Ana Siegel’s AHSS Summer Research Project

Hello again,

As noted in multiple previous posts, students at the University of Puget Sound can compete for funding to support their summer research endeavors. Our department’s students were particularly successful in past years, and again this year we’ve had numerous proposals successfully funded. In short, the AHSS Summer Research Awards, varying from $3250 to $3750, allow students to pursue an in-depth research project over the summer months. I’ve asked each of this year’s batch of students to tell us a little bit about what they’ll be doing with their time, energy, and grant monies in the coming summer. Here’s what Ana Siegel had to say about her new project:

23659520_1555458447880198_6005133534512447888_n

Ana Siegel perched on the remnants of the Glines Canyon Dam on the Elwha River.

Though initially overlooked by Euro-American settlers as an arid wasteland, the Four Corners region of the American Southwest has historically been held sacred to countless stakeholders, specifically those with a pro-conservation stance. Many of the region’s indigenous groups—including the Navajo, Hopi, Zuni, Ute Mountain Ute, Uinta, and the Ouray Ute—attribute immense cultural significance to the land, as many of their traditional territories, reservations, and sources of cultural heritage lie in the region. For outdoor recreants, the region is a haven for climbing and trekking; for locals, the land has been used for generations of cattle grazing. Yet, in the last hundred-or-so years, the Four Corners region has been recognized for its natural resource extraction potential, as it is rich in uranium, vanadium, oil, and coal deposits. As a result of the conflicting cultural and economic interests, this region has often been played as a battlefield between contesting groups, toiled over by those who wish to either capitalize upon, or to protect those assets. Bears Ears National Monument is one such landmark, of which has recently come to the forefront of this familiar quarrel. After years of advocacy and petitioning of the federal government, in 2016, the Obama Administration placed Bears Ears under federal protection, by means of the Antiquities Act. But, on December 4, 2017, President Donald Trump made the executive decision to drastically reduce the land protected by Bears Ears National Monument, by 85%. Paired with the simultaneous reduction of Grand Staircase Escalante National Monument, this ruling was “the largest rollback of federal land protection in the nation’s history” (Turkewitz 2017).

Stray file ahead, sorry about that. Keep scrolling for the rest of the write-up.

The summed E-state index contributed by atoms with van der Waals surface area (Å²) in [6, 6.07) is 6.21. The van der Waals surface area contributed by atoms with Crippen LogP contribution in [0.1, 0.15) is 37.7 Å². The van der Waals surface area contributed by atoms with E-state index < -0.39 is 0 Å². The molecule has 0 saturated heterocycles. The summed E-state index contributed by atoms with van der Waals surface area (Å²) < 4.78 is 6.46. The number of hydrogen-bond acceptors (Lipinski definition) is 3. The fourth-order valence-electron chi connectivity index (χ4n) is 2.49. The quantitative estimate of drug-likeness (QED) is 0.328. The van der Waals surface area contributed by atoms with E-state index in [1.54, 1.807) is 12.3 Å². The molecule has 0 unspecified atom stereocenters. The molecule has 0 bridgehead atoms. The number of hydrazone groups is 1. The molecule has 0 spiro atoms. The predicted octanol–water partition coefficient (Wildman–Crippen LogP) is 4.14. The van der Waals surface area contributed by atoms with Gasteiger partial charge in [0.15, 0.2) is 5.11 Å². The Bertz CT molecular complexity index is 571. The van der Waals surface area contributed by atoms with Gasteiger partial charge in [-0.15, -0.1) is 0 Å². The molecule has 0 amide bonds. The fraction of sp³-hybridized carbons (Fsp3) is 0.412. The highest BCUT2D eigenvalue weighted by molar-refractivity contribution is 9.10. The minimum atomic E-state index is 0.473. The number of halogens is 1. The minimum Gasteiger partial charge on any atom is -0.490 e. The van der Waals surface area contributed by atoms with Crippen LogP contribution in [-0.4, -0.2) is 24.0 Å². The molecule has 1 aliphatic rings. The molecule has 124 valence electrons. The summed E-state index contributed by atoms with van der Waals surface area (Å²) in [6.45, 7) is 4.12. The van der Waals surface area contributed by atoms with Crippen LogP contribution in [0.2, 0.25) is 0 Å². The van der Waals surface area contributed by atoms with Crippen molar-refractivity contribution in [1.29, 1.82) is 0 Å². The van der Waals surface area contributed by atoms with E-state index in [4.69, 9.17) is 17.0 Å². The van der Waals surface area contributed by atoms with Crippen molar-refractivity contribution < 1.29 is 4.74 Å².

There seems to be a vast disconnect between the understandings and interests of the seemingly-economically-driven decision-makers, and those of the pro-conservation stakeholders; my research will bridge that disconnect by not only drawing attention to, but also making more legible, the narratives of those pro-conservation stakeholders. With this disconnect in mind, the aim of my research is to explore the ways the shifting status, and resulting vulnerability, of Bears Ears has affected the relationship–the sense of place–that connects pro-conservation stakeholders–such as the region’s indigenous groups, environmentalists, outdoor recreants, and locals–to this landmark of the Four Corners region. 

Over the course of the summer, I will be spending time conducting fieldwork in Southeastern Utah; I will be working alongside pro-conservation stakeholders, using varying qualitative ethnographic research methods—conducting semi-structured interviews, engaging in participant observation, as well as organizing transect walks—to explore the ways in which these stakeholders’ relationships are shifting along with the shifting status of the National Monument.The ultimate goal of this research coincides with the fields of public and applied anthropology: I intend to both highlight and amplify these voices by creating a platform, that will be legible to the public and policymakers, through which pro-conservation stakeholders can vocalize their resistance to the reduction, as well as elucidate the reasoning behind their impassioned campaign to protect Bears Ears.​

We’re so excited for you, Ana, and can’t wait to see how your research develops once you get to Moab. We’ll look for an update from you in a few months!

Andrew

Advertisements

Sam Lilly’s AHSS Summer Research Project

Hello again,

As noted in the previous posts, students at the University of Puget Sound can compete for funding to support their summer research endeavors. Our department’s students were particularly successful in past years, and again this year we’ve had numerous proposals successfully funded. In short, the AHSS Summer Research Awards, varying from $3250 to $3750, allow students to pursue an in-depth research project over the summer months. I’ve asked each of this year’s batch of students to tell us a little bit about what they’ll be doing with their time, energy, and grant monies in the coming summer. Here’s what Sam Lilly had to say about her new project:

IMG_9852

Sam Lilly found a book